A talk on the future of farming in Devon, organised by the Climate Awareness Partnership Sidmouth (CAPS), attracted around 40 people - nearly half of them attending a CAPS talk for the first time.

'Farming the Land in Devon: Looking to the Future' took place on June 6 at Kennaway House.

Chris Lockyear, the chairman of Sidmouth Town Council, explained that the purpose of Climate Awareness Partnership Sidmouth (CAPS) is to help people to become more aware of greenhouse gas emissions and of ways to reduce their own individual carbon footprints. The town council supports residents’ engagement by hosting talks and producing a newsletter.

Katherine Gray, a local landowner who manages land with a carbon negative reading in the Sid Valley, emphasised the ‘importance of the role of cattle in locking carbon into the ground, their role in biodiversity (which also increases carbon absorption) and in supporting wildflower meadows for essential pollinators such as bees.’

Henry Gent, a farmer from near Exeter, reported on a regulatory tool being developed called the Carbon Border Adjustment Mechanism (CBAM). This will be introduced in the UK in 2027 to put a fair price on the carbon emitted during the production of carbon intensive goods from sectors such as aluminium, cement, ceramics, fertilisers, glass, hydrogen and iron and steel. Henry says this is a ‘message of potential hope and positivity in the face of the projected global temperature rise’.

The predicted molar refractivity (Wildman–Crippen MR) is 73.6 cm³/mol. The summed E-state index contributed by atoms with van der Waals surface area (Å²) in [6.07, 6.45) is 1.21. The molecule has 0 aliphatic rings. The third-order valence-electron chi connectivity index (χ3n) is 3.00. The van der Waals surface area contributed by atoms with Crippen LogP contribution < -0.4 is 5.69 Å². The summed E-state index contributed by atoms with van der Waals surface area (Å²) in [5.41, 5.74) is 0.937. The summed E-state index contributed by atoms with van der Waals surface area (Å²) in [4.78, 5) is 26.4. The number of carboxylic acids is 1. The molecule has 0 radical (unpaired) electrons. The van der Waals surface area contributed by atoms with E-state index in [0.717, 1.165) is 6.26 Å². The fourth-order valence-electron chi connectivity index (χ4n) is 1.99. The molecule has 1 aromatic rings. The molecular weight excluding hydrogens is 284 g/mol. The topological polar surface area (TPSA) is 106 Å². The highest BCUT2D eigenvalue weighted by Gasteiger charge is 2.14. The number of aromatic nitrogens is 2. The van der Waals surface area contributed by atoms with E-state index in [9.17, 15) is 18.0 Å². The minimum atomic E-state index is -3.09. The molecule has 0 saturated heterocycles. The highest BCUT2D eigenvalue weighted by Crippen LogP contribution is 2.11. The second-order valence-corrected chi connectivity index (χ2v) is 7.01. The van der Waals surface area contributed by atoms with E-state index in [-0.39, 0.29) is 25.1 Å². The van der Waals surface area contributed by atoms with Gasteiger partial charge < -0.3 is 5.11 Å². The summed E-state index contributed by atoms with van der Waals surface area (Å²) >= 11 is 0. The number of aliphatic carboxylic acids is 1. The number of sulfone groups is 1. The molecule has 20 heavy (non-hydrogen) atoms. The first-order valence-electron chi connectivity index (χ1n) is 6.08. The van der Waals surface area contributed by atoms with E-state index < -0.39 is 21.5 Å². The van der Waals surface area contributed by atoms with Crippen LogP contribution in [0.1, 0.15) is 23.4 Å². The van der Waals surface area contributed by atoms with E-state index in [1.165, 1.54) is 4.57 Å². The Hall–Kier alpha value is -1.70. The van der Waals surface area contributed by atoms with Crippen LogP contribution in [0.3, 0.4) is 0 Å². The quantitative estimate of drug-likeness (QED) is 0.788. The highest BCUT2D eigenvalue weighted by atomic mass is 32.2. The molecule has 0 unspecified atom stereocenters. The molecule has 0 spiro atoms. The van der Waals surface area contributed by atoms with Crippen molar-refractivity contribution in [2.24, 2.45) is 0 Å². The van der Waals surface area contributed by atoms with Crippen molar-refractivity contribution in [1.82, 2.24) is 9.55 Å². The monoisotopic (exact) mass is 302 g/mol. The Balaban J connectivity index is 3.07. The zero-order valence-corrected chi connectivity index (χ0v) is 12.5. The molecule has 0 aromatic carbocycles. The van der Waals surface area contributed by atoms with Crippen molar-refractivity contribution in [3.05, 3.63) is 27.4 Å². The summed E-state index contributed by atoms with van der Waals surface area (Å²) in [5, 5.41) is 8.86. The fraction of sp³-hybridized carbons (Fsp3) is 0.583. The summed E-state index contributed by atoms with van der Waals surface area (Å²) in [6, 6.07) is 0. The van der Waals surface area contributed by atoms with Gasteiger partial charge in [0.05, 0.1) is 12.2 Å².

Haydn Dawkins, a sustainable farming consultant from north Devon, said he had spoken to 100 farmers to find out how they are dealing with the challenges that have come with climate change. His two questions were: "Are you doing anything for climate change?" and "If not, why?" Haydn said: "I was shocked to find out that 74 of those farmers aren't doing anything to combat climate change and biodiversity on their farm. It appears from these results that funding is a big issue that prevents farmers from making adaptations to climate change."

A spokesperson for the organisers said: "The Q & A interactions conveyed empathy towards farmers as well as a desire to share knowledge and experience. The audience was left with an awareness that climate change is affecting us all with the challenge to think globally while acting locally."